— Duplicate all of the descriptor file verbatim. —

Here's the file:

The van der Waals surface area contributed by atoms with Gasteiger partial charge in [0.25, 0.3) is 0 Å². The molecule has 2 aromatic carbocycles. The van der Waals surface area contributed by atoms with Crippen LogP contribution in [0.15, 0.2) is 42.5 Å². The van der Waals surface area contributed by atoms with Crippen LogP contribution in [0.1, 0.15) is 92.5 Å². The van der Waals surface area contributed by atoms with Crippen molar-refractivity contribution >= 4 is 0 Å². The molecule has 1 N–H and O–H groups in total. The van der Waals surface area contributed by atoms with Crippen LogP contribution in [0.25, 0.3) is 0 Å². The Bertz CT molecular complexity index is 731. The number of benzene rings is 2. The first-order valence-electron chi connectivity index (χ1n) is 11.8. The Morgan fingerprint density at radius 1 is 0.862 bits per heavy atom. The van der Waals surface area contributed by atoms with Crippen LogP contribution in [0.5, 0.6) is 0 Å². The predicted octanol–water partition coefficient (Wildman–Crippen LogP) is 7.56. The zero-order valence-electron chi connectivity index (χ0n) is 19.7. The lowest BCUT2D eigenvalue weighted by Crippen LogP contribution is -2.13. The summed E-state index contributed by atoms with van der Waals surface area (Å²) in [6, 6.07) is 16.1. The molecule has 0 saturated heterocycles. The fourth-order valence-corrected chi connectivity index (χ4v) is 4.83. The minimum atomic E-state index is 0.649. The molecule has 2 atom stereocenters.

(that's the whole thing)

The van der Waals surface area contributed by atoms with Gasteiger partial charge in [0.25, 0.3) is 0 Å². The molecule has 2 aromatic carbocycles. The van der Waals surface area contributed by atoms with Crippen LogP contribution in [0.15, 0.2) is 42.5 Å². The van der Waals surface area contributed by atoms with Crippen LogP contribution in [0.1, 0.15) is 92.5 Å². The van der Waals surface area contributed by atoms with Crippen molar-refractivity contribution >= 4 is 0 Å². The molecule has 1 N–H and O–H groups in total. The van der Waals surface area contributed by atoms with Crippen LogP contribution in [0.25, 0.3) is 0 Å². The Bertz CT molecular complexity index is 731. The number of benzene rings is 2. The first-order valence-electron chi connectivity index (χ1n) is 11.8. The Morgan fingerprint density at radius 1 is 0.862 bits per heavy atom. The van der Waals surface area contributed by atoms with Crippen LogP contribution in [0.5, 0.6) is 0 Å². The predicted octanol–water partition coefficient (Wildman–Crippen LogP) is 7.56. The zero-order valence-electron chi connectivity index (χ0n) is 19.7. The lowest BCUT2D eigenvalue weighted by Crippen LogP contribution is -2.13. The summed E-state index contributed by atoms with van der Waals surface area (Å²) in [6, 6.07) is 16.1. The molecule has 0 saturated heterocycles. The fourth-order valence-corrected chi connectivity index (χ4v) is 4.83. The minimum atomic E-state index is 0.649. The molecule has 2 atom stereocenters.